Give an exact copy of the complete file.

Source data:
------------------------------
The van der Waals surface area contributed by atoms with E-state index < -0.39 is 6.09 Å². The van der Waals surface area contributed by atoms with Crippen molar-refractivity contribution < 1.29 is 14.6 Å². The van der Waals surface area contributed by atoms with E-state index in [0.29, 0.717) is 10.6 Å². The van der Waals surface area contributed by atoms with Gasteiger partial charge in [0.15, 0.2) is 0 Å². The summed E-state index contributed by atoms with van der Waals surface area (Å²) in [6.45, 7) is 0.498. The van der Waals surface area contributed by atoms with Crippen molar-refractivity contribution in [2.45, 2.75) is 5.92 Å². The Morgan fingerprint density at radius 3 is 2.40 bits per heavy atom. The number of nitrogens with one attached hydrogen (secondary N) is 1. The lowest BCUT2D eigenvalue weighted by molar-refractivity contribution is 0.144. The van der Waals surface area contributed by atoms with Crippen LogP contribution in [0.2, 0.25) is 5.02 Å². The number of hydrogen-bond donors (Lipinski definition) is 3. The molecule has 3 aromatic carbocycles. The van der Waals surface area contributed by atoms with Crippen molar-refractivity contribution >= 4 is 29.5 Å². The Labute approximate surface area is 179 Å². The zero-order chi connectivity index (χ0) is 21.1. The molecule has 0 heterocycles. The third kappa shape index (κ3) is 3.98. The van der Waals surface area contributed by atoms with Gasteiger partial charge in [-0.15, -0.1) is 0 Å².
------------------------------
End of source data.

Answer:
The van der Waals surface area contributed by atoms with E-state index < -0.39 is 6.09 Å². The van der Waals surface area contributed by atoms with Crippen molar-refractivity contribution < 1.29 is 14.6 Å². The van der Waals surface area contributed by atoms with E-state index in [0.29, 0.717) is 10.6 Å². The van der Waals surface area contributed by atoms with Gasteiger partial charge in [0.15, 0.2) is 0 Å². The summed E-state index contributed by atoms with van der Waals surface area (Å²) in [6.45, 7) is 0.498. The van der Waals surface area contributed by atoms with Crippen molar-refractivity contribution in [2.45, 2.75) is 5.92 Å². The Morgan fingerprint density at radius 3 is 2.40 bits per heavy atom. The number of nitrogens with one attached hydrogen (secondary N) is 1. The lowest BCUT2D eigenvalue weighted by molar-refractivity contribution is 0.144. The van der Waals surface area contributed by atoms with Crippen LogP contribution in [0.2, 0.25) is 5.02 Å². The number of hydrogen-bond donors (Lipinski definition) is 3. The molecule has 3 aromatic carbocycles. The van der Waals surface area contributed by atoms with Crippen molar-refractivity contribution >= 4 is 29.5 Å². The Labute approximate surface area is 179 Å². The zero-order chi connectivity index (χ0) is 21.1. The molecule has 0 heterocycles. The third kappa shape index (κ3) is 3.98. The van der Waals surface area contributed by atoms with Gasteiger partial charge in [-0.15, -0.1) is 0 Å².